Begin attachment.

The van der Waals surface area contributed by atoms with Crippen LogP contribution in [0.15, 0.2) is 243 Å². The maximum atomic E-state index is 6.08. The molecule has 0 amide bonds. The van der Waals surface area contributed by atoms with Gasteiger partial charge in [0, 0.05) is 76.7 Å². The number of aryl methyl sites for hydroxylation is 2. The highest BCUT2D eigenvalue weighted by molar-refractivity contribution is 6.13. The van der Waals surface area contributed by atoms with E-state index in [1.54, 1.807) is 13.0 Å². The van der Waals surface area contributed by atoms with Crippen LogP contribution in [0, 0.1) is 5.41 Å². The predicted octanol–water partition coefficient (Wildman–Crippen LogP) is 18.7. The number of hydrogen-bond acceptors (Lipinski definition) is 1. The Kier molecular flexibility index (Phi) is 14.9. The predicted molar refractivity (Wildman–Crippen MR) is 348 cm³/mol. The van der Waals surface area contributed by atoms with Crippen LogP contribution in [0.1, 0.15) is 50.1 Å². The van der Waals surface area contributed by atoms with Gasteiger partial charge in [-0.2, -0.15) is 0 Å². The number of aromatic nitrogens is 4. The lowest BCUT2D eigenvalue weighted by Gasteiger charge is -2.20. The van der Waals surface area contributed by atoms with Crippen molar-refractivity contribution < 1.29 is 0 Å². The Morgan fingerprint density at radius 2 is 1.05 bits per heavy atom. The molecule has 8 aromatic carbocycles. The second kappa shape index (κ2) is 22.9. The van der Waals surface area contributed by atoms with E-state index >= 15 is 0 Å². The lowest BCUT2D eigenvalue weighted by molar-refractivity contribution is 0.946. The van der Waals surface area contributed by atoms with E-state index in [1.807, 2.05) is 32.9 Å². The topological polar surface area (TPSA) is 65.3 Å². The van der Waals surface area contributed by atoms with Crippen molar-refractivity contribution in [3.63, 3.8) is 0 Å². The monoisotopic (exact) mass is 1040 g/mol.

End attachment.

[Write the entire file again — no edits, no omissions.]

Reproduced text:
The van der Waals surface area contributed by atoms with Crippen LogP contribution in [0.15, 0.2) is 243 Å². The maximum atomic E-state index is 6.08. The molecule has 0 amide bonds. The van der Waals surface area contributed by atoms with Gasteiger partial charge in [0, 0.05) is 76.7 Å². The number of aryl methyl sites for hydroxylation is 2. The highest BCUT2D eigenvalue weighted by molar-refractivity contribution is 6.13. The van der Waals surface area contributed by atoms with E-state index in [1.54, 1.807) is 13.0 Å². The van der Waals surface area contributed by atoms with Crippen LogP contribution in [0, 0.1) is 5.41 Å². The predicted octanol–water partition coefficient (Wildman–Crippen LogP) is 18.7. The number of hydrogen-bond acceptors (Lipinski definition) is 1. The Kier molecular flexibility index (Phi) is 14.9. The predicted molar refractivity (Wildman–Crippen MR) is 348 cm³/mol. The van der Waals surface area contributed by atoms with Crippen LogP contribution in [0.1, 0.15) is 50.1 Å². The van der Waals surface area contributed by atoms with Gasteiger partial charge in [-0.2, -0.15) is 0 Å². The number of aromatic nitrogens is 4. The lowest BCUT2D eigenvalue weighted by Gasteiger charge is -2.20. The van der Waals surface area contributed by atoms with Crippen molar-refractivity contribution < 1.29 is 0 Å². The Morgan fingerprint density at radius 2 is 1.05 bits per heavy atom. The molecule has 8 aromatic carbocycles. The second kappa shape index (κ2) is 22.9. The van der Waals surface area contributed by atoms with E-state index >= 15 is 0 Å². The lowest BCUT2D eigenvalue weighted by molar-refractivity contribution is 0.946. The van der Waals surface area contributed by atoms with E-state index in [1.807, 2.05) is 32.9 Å². The topological polar surface area (TPSA) is 65.3 Å². The van der Waals surface area contributed by atoms with Crippen molar-refractivity contribution in [3.63, 3.8) is 0 Å². The monoisotopic (exact) mass is 1040 g/mol.